to condemn the hanging, a Reuters witness said.
Five militants stormed the heavily guarded parliament complex in New Delhi on Dec. 13, 2001, armed with grenades, guns and explosives, but security forces killed them before they could enter the main chamber. Ten other people, most of them security officers, were killed in the clash.
Guru, an Indian national, was convicted for helping organise arms for the attackers and a place for them to stay. He had denied any involvement in the conspiracy.
India said the Pakistan-based Jaish-e-Mohammad militant group was responsible. The group fights Indian rule in Muslim-majority Kashmir.
The hanging last year of Mohammad Ajmal Kasab, the lone surviving Pakistani militant involved in the 2008 Mumbai attacks, after a long lull in executions, prompted speculation that India would move quickly to execute Guru.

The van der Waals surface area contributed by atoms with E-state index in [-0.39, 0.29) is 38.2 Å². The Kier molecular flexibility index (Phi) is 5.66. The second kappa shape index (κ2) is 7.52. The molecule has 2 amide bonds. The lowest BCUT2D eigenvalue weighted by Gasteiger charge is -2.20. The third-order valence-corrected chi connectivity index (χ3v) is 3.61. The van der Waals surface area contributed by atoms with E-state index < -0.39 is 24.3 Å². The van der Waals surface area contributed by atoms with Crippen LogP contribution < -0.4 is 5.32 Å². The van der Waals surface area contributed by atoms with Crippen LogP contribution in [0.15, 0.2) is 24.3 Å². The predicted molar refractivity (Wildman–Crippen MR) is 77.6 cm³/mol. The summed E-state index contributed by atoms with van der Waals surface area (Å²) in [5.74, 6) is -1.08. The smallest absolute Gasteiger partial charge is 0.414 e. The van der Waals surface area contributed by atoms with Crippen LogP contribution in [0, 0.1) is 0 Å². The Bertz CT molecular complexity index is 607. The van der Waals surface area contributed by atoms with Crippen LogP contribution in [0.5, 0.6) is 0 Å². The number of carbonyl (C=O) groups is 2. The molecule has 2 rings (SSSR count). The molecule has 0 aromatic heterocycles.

But unlike Kasab's execution, which sparked celebrations in the streets, Guru's case was seen as more divisive.
Some Kashmiri leaders warned that hanging Afzal would fuel the revolt in India's part of the Himalayan region in which tens of thousands of people have been killed since 1989.
Curfews were imposed in Srinagar, the region's summer capital in the Kashmir valley, and major towns including Baramulla, Guru's home town.
Kashmir is divided between India and Pakistan, both of which claim the region in full and rule it in part. They have fought two of their three wars over the region.
India has long accused Muslim Pakistan of arming and funding militants to fight Indian forces in Kashmir. Pakistan says it only provides moral support to the fellow-Muslim people of Kashmir, who Pakistan says, face heavy-handed Indian rule.
The dispute, a legacy of the division of the sub-continent at the end of British rule, is the main factor souring relations between the neighbours.